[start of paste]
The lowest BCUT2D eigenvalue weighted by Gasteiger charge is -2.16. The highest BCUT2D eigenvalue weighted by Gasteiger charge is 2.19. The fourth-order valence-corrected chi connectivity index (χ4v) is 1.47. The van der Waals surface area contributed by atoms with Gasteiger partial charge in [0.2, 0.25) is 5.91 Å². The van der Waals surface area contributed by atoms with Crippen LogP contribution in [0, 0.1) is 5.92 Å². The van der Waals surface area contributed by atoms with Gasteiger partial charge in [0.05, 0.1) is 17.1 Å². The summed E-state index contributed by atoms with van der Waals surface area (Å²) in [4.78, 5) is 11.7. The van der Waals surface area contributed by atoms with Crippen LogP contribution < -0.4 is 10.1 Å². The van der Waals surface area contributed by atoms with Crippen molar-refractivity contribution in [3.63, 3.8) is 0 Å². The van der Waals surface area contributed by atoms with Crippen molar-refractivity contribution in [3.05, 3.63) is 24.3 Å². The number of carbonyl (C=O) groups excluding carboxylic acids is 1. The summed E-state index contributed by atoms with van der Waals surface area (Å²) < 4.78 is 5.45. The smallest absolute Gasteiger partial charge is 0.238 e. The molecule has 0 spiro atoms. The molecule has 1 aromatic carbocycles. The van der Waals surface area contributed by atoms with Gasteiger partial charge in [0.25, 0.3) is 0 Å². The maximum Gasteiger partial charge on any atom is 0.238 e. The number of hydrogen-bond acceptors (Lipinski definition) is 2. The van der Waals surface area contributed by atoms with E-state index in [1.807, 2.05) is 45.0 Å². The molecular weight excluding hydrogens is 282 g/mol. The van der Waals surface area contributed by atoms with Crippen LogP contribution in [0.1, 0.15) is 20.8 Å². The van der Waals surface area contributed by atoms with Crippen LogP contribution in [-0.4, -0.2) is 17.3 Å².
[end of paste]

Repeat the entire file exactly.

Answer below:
The lowest BCUT2D eigenvalue weighted by Gasteiger charge is -2.16. The highest BCUT2D eigenvalue weighted by Gasteiger charge is 2.19. The fourth-order valence-corrected chi connectivity index (χ4v) is 1.47. The van der Waals surface area contributed by atoms with Gasteiger partial charge in [0.2, 0.25) is 5.91 Å². The van der Waals surface area contributed by atoms with Crippen LogP contribution in [0, 0.1) is 5.92 Å². The van der Waals surface area contributed by atoms with Gasteiger partial charge in [0.05, 0.1) is 17.1 Å². The summed E-state index contributed by atoms with van der Waals surface area (Å²) in [4.78, 5) is 11.7. The van der Waals surface area contributed by atoms with Crippen LogP contribution < -0.4 is 10.1 Å². The van der Waals surface area contributed by atoms with Crippen molar-refractivity contribution in [3.63, 3.8) is 0 Å². The van der Waals surface area contributed by atoms with Crippen molar-refractivity contribution in [3.05, 3.63) is 24.3 Å². The number of carbonyl (C=O) groups excluding carboxylic acids is 1. The summed E-state index contributed by atoms with van der Waals surface area (Å²) < 4.78 is 5.45. The smallest absolute Gasteiger partial charge is 0.238 e. The molecule has 0 spiro atoms. The molecule has 1 aromatic carbocycles. The van der Waals surface area contributed by atoms with Gasteiger partial charge in [0.25, 0.3) is 0 Å². The maximum Gasteiger partial charge on any atom is 0.238 e. The number of hydrogen-bond acceptors (Lipinski definition) is 2. The van der Waals surface area contributed by atoms with E-state index in [1.807, 2.05) is 45.0 Å². The molecular weight excluding hydrogens is 282 g/mol. The van der Waals surface area contributed by atoms with Crippen LogP contribution in [0.1, 0.15) is 20.8 Å². The van der Waals surface area contributed by atoms with Crippen LogP contribution in [-0.4, -0.2) is 17.3 Å².